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Friday25 July 2014

Levitt Bernstein unveils plans for Trellick Tower site

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Local councillor says more engagement is needed to get project right

Levitt Bernstein has revealed its proposals for the site of the former Erno Goldfinger’s Edenham old people’s home at the base of the Trellick Tower.

The practice was commissioned by the London Borough of Kensington and Chelsea to develop three options for the site, following an interview process that also included John McAslan, BDP and Mae Architects.

The first option provides 33 new homes in a four-storey block of flats. Option two would include 64 new homes in blocks no higher than five-storeys while option three provides 100 new homes and a communal garden.

A second public consultation is currently taking place and feedback can be sent to the council until January 2, 2013.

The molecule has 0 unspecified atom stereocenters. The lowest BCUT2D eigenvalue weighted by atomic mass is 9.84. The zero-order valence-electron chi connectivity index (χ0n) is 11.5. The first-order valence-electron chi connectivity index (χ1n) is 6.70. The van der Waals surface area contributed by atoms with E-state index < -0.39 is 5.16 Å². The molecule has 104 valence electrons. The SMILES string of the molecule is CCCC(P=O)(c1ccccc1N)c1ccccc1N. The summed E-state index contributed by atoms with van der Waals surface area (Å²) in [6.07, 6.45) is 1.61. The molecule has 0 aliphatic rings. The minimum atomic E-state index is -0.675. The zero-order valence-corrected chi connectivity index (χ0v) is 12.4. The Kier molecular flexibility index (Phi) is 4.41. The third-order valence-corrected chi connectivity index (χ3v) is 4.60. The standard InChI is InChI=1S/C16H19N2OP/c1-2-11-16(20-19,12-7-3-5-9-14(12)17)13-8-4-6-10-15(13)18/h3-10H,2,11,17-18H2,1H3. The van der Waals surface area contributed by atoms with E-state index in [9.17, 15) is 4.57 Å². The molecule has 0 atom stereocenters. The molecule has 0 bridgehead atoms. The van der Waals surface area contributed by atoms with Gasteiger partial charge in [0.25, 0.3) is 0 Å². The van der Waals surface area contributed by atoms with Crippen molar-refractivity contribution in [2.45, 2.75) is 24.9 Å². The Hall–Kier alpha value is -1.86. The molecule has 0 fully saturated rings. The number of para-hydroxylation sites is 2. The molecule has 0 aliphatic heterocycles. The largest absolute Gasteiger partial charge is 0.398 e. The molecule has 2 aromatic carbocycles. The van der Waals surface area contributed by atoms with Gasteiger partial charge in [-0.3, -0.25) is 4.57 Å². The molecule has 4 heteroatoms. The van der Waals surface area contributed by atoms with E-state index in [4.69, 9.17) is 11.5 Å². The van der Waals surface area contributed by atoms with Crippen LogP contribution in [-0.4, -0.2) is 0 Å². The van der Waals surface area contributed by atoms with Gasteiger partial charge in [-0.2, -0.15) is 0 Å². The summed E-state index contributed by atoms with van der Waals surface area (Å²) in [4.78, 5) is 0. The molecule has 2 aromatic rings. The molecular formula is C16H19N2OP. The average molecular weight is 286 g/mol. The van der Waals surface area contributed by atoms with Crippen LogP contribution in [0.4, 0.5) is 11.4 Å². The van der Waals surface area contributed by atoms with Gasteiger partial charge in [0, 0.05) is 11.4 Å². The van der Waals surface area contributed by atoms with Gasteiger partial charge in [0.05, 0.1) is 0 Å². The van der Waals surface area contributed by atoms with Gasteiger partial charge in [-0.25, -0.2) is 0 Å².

Speaking about the first consultation councillor Emma Dent Coad said: “The level of local consultation has been derisory, with just 30-40 individuals responding out of a possible 800 adult residents on Cheltenham Estate, let alone others nearby. Out of this, the selected architects have divined some ways forward.”

She added: “Trellick Tower is a fantastic historical asset. We must treat it as an asset, not as a problem, and come up with something fascinating and exciting that will work with the environment.”

The site houses a temporary play space and coach car park and sits alongside a series of low-rise homes designed by Goldfinger as part of the wider Cheltenham Estate, which were listed at grade II earlier this year.

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Readers' comments (1)

  • "Where the invitation to feedback applies to [all residents], Brennan & Williams (2004) suggest a 60% response rate should be aimed for with responses below 30% being treated with caution"

    - John Brennan, Peter de Vries and Ruth Williams (eds.) "Standards and Quality in Higher Education"

    If the standard for higher education were applied to consulting residents about a new development, then the so-called "consultantant" process mentioned in this article would be worthless and unacceptable as a basis for any action whatever.

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